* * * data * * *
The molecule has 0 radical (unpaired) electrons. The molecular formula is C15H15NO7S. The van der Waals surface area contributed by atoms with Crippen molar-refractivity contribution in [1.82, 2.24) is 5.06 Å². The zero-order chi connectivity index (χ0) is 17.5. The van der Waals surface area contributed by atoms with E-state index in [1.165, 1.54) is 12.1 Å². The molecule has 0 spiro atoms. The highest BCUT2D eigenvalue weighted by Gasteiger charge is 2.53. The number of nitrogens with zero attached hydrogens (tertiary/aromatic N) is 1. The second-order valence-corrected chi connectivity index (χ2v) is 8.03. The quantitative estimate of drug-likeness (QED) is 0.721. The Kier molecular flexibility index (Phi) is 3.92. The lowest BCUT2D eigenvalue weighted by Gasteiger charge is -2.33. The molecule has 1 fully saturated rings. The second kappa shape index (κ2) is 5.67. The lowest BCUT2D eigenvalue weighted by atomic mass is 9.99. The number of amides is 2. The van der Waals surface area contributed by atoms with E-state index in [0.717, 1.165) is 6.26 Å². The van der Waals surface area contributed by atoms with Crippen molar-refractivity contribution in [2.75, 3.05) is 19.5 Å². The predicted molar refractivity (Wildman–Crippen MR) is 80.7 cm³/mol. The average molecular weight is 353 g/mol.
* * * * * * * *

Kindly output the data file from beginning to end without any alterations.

The molecule has 0 radical (unpaired) electrons. The molecular formula is C15H15NO7S. The van der Waals surface area contributed by atoms with Crippen molar-refractivity contribution in [1.82, 2.24) is 5.06 Å². The zero-order chi connectivity index (χ0) is 17.5. The van der Waals surface area contributed by atoms with E-state index in [1.165, 1.54) is 12.1 Å². The molecule has 0 spiro atoms. The highest BCUT2D eigenvalue weighted by Gasteiger charge is 2.53. The number of nitrogens with zero attached hydrogens (tertiary/aromatic N) is 1. The second-order valence-corrected chi connectivity index (χ2v) is 8.03. The quantitative estimate of drug-likeness (QED) is 0.721. The Kier molecular flexibility index (Phi) is 3.92. The lowest BCUT2D eigenvalue weighted by Gasteiger charge is -2.33. The molecule has 1 fully saturated rings. The second kappa shape index (κ2) is 5.67. The lowest BCUT2D eigenvalue weighted by atomic mass is 9.99. The number of amides is 2. The van der Waals surface area contributed by atoms with E-state index in [0.717, 1.165) is 6.26 Å². The van der Waals surface area contributed by atoms with Crippen molar-refractivity contribution in [2.75, 3.05) is 19.5 Å². The predicted molar refractivity (Wildman–Crippen MR) is 80.7 cm³/mol. The average molecular weight is 353 g/mol.